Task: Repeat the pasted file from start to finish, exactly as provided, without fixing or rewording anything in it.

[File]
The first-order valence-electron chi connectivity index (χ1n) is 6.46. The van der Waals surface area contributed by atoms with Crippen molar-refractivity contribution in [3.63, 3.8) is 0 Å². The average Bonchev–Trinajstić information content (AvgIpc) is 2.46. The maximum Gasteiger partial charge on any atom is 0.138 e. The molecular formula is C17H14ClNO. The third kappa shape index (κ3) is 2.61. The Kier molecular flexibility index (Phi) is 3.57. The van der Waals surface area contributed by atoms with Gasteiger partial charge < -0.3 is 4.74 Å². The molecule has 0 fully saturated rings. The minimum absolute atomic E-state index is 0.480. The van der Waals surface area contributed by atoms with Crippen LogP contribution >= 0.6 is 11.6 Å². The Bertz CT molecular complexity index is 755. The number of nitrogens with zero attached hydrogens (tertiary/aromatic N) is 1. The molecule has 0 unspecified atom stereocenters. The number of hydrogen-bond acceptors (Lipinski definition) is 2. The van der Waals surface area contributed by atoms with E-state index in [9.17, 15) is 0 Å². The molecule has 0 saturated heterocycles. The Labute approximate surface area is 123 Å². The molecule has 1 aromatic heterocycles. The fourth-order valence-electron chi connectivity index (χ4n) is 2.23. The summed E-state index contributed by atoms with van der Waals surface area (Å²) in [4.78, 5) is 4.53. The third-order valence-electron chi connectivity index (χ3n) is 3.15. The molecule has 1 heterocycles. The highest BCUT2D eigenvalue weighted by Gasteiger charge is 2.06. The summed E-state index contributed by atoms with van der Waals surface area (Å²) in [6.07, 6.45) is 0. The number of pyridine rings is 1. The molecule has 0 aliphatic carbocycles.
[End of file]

The first-order valence-electron chi connectivity index (χ1n) is 6.46. The van der Waals surface area contributed by atoms with Crippen molar-refractivity contribution in [3.63, 3.8) is 0 Å². The average Bonchev–Trinajstić information content (AvgIpc) is 2.46. The maximum Gasteiger partial charge on any atom is 0.138 e. The molecular formula is C17H14ClNO. The third kappa shape index (κ3) is 2.61. The Kier molecular flexibility index (Phi) is 3.57. The van der Waals surface area contributed by atoms with Gasteiger partial charge < -0.3 is 4.74 Å². The molecule has 0 fully saturated rings. The minimum absolute atomic E-state index is 0.480. The van der Waals surface area contributed by atoms with Crippen LogP contribution >= 0.6 is 11.6 Å². The Bertz CT molecular complexity index is 755. The number of nitrogens with zero attached hydrogens (tertiary/aromatic N) is 1. The molecule has 0 unspecified atom stereocenters. The number of hydrogen-bond acceptors (Lipinski definition) is 2. The van der Waals surface area contributed by atoms with E-state index in [9.17, 15) is 0 Å². The molecule has 0 saturated heterocycles. The Labute approximate surface area is 123 Å². The molecule has 1 aromatic heterocycles. The fourth-order valence-electron chi connectivity index (χ4n) is 2.23. The summed E-state index contributed by atoms with van der Waals surface area (Å²) in [4.78, 5) is 4.53. The third-order valence-electron chi connectivity index (χ3n) is 3.15. The molecule has 1 heterocycles. The highest BCUT2D eigenvalue weighted by Gasteiger charge is 2.06. The summed E-state index contributed by atoms with van der Waals surface area (Å²) in [6.07, 6.45) is 0. The number of pyridine rings is 1. The molecule has 0 aliphatic carbocycles.